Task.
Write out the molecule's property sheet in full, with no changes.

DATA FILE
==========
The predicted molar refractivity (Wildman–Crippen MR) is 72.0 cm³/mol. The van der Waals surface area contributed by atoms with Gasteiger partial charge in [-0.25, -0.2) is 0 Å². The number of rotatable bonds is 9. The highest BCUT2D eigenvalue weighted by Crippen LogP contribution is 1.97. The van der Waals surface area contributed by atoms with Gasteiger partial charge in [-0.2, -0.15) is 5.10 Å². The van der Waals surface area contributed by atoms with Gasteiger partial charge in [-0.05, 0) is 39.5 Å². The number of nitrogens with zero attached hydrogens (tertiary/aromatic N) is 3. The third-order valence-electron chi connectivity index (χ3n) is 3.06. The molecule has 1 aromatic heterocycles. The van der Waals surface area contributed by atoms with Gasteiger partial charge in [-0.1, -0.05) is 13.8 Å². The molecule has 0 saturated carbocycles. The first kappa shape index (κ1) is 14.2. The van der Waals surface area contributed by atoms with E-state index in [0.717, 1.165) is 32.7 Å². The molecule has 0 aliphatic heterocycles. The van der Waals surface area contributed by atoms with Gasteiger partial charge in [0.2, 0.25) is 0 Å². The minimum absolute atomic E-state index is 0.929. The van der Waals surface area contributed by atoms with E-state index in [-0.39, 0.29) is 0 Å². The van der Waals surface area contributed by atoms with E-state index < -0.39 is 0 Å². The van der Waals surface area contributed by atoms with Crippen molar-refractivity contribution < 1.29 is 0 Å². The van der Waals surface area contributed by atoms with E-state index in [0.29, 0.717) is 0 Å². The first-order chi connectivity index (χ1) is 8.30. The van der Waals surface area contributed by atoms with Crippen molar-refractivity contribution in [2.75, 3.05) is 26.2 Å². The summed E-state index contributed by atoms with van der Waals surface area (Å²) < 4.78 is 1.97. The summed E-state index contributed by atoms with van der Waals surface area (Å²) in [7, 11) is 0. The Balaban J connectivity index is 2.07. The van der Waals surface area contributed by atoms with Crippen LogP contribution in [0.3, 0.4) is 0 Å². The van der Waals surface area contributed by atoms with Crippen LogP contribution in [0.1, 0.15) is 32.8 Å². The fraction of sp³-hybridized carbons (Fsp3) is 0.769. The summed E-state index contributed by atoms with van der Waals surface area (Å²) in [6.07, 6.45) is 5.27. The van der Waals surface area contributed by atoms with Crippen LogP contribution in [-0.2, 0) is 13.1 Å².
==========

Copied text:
The predicted molar refractivity (Wildman–Crippen MR) is 72.0 cm³/mol. The van der Waals surface area contributed by atoms with Gasteiger partial charge in [-0.25, -0.2) is 0 Å². The number of rotatable bonds is 9. The highest BCUT2D eigenvalue weighted by Crippen LogP contribution is 1.97. The van der Waals surface area contributed by atoms with Gasteiger partial charge in [-0.2, -0.15) is 5.10 Å². The van der Waals surface area contributed by atoms with Gasteiger partial charge in [-0.05, 0) is 39.5 Å². The number of nitrogens with zero attached hydrogens (tertiary/aromatic N) is 3. The third-order valence-electron chi connectivity index (χ3n) is 3.06. The molecule has 1 aromatic heterocycles. The van der Waals surface area contributed by atoms with Gasteiger partial charge in [-0.1, -0.05) is 13.8 Å². The molecule has 0 saturated carbocycles. The first kappa shape index (κ1) is 14.2. The van der Waals surface area contributed by atoms with E-state index in [0.717, 1.165) is 32.7 Å². The molecule has 0 aliphatic heterocycles. The van der Waals surface area contributed by atoms with Gasteiger partial charge in [0.2, 0.25) is 0 Å². The minimum absolute atomic E-state index is 0.929. The van der Waals surface area contributed by atoms with E-state index in [-0.39, 0.29) is 0 Å². The van der Waals surface area contributed by atoms with E-state index < -0.39 is 0 Å². The van der Waals surface area contributed by atoms with Crippen molar-refractivity contribution < 1.29 is 0 Å². The van der Waals surface area contributed by atoms with E-state index in [0.29, 0.717) is 0 Å². The first-order chi connectivity index (χ1) is 8.30. The van der Waals surface area contributed by atoms with Crippen molar-refractivity contribution in [2.75, 3.05) is 26.2 Å². The summed E-state index contributed by atoms with van der Waals surface area (Å²) < 4.78 is 1.97. The summed E-state index contributed by atoms with van der Waals surface area (Å²) in [7, 11) is 0. The Balaban J connectivity index is 2.07. The van der Waals surface area contributed by atoms with Crippen LogP contribution in [0.3, 0.4) is 0 Å². The van der Waals surface area contributed by atoms with Crippen LogP contribution in [0.1, 0.15) is 32.8 Å². The fraction of sp³-hybridized carbons (Fsp3) is 0.769. The summed E-state index contributed by atoms with van der Waals surface area (Å²) in [6.07, 6.45) is 5.27. The van der Waals surface area contributed by atoms with Crippen LogP contribution in [-0.2, 0) is 13.1 Å².